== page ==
While Jared Leto deserves every bit of praise he has earned for his landmark turn as a Transsexual AIDS patient in the film, there is no doubt that his Hair and Makeup helped him fully become the fleshed out human being who was Rayon. They also helped Matthew McConaughey look even more gaunt and emaciated by making his normally bronze skin look deathly pale, while adding realistic bruises and blemishes, helping to convincingly capture the look of a man stricken with AIDS with only days to live.
So there it is, I predict that "The Great Gatsby" will win the Costume Design Award and "Dallas Buyers Club" will win Makeup and Hairstyling at this Sundays Oscars. What do you think? Leave your comments below or tweet me @FiveStarFlicks or @5StarFlicks.
ONE LAST THING: If anyone is in the Los Angeles area between now and April 26th, don't forget to check out the Fashion Institute of Design and Merchandising (FIDM) Museum's 22nd Annual "Art of Motion Picture Costume Design" exhibition. It is FREE to the public (though you can make a donation) and it features over 100 costumes from over 20 films, including nominees for Best Costume Design "The Great Gatsby", "American Hustle" and "12 Years a Slave", and last years Oscar winner "Anna Karenina" (pictured below).
The exhibit is open every Tuesday through Saturday from 10am until 5pm. For more information, check out http://fidmmuseum.org/exhibitions/current/.
Tuesday, February 25, 2014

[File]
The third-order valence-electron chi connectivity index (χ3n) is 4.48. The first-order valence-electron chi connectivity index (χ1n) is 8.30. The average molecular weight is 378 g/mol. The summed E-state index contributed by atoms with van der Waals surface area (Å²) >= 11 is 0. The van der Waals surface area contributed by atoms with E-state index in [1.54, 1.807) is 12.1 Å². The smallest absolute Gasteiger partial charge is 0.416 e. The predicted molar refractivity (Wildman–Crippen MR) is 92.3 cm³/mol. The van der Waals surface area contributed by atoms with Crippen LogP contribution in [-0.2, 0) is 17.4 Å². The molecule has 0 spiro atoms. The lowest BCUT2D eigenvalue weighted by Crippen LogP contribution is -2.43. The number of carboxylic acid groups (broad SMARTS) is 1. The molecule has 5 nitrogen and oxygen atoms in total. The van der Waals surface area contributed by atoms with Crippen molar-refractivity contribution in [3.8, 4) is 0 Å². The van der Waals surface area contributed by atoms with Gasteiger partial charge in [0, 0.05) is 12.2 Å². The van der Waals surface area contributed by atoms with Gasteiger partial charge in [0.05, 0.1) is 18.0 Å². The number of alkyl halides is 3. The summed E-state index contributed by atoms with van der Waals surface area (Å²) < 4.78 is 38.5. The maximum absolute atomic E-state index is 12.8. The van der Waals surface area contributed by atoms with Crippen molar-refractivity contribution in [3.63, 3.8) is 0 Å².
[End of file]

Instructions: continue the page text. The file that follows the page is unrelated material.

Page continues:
One of the most frustrating things about predicting the Academy Award winners every year is trying to figure out which three Short Films will win. Most people never actually get a chance to see them and often times you're usually left picking the one’s with the best names. It's kind of like going to the race track and betting on horses, even though you have no idea what you’re doing… “I’ll take ‘Run, Fatboy, Run’ to place”.
Over the last few years though it has become easier and easier to actually see these films, as they have been theatrically released as a package for some years now, and can now be downloaded on iTunes, Amazon Prime Instant Video, or Video on Demand (VOD) through Cable or Satellite providers.
All of the info on where to find these short films can be found at http://shorts.tv/theoscarshorts/. You can also read a brief synopsis and watch the trailers for all 15 of the Oscar Short Film nominees at that site. Check it out yourself before finalizing your Oscar ballots.